Using Technology in Treatment: An Overview

By February 28, 2017 June 18th, 2018 Blog

As technology continues to advance, clinicians will be pressured more and more to embrace technology as a part of their practice. As the options continue to grow with possibilities and usability, each clinician must assess his or her relationship to technology. Below are some questions that you may consider asking yourself:

  • Am I proficient in this technology?
    1. If we are asking our patients to use a new app or watch videos on YouTube, we ourselves must be proficient in this technology. Asking a patient to embrace technology as a form of intervention of coping, and not being able to assist with training/problem solving, can leave a bad impression on the patient. It can also make it less likely for the patient to follow through with the assignment in the event that the technology is not working properly. Be mindful of what forms of technology you bring into the therapeutic relationship.
  • Does this benefit my patient?
    1. We have all experienced that new, shiny, fancy piece of technology. We get so excited that sometimes we realize that this piece of technology really does not have a positive impact on our lives (e.g. Apple Watch). This holds true to introducing technology to a patient as well. Will this truly aid in the patient’s growth? If the answer is “no”, move along. If it is “yes”, see question #1.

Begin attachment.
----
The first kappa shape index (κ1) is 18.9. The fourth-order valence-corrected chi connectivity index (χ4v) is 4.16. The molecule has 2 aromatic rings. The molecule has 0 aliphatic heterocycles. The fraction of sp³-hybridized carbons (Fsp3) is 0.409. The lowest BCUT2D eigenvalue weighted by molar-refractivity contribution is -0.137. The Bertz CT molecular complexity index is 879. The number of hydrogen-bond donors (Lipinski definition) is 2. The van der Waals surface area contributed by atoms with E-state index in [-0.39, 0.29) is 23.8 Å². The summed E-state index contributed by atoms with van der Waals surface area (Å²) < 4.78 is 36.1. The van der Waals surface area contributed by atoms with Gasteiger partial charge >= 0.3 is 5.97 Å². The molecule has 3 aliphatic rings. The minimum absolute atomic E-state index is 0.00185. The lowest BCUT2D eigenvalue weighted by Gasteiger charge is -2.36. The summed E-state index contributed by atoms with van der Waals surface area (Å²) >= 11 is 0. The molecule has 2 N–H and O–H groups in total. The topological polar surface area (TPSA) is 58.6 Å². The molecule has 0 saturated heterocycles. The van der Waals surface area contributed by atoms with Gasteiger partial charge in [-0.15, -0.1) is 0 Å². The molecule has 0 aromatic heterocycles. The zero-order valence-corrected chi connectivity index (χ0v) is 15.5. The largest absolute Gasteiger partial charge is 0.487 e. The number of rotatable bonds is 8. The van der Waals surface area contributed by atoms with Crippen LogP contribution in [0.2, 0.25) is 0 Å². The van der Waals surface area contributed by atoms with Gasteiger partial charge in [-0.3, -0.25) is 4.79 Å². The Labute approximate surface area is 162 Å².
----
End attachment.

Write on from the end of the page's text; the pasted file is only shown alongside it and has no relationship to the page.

• Can this be done in person?
    1. If you are trying to set up an exposure or social situation for the patient, is using technology to accomplish this more harmful than useful? If you are working with someone with Social Anxiety, using technology to meet people may be a great way to introduce the idea, however it is not allowing the patient to fully experience the potential of rejection/acceptance. Technology can also play a role in avoidance, as it is may be a quick thing to blame when the work is not completed.

The amount of apps aimed at mental health treatment will only continue to grow. The use of VR (Virtual Reality) within therapy clinics has become ever so prevalent. Technology is here to stay, thus we must ensure that we are secure in the relationship we have with it. The above questions are simply aimed at having you begin the internal dialogue of how you may, or may not, use technology in the workplace.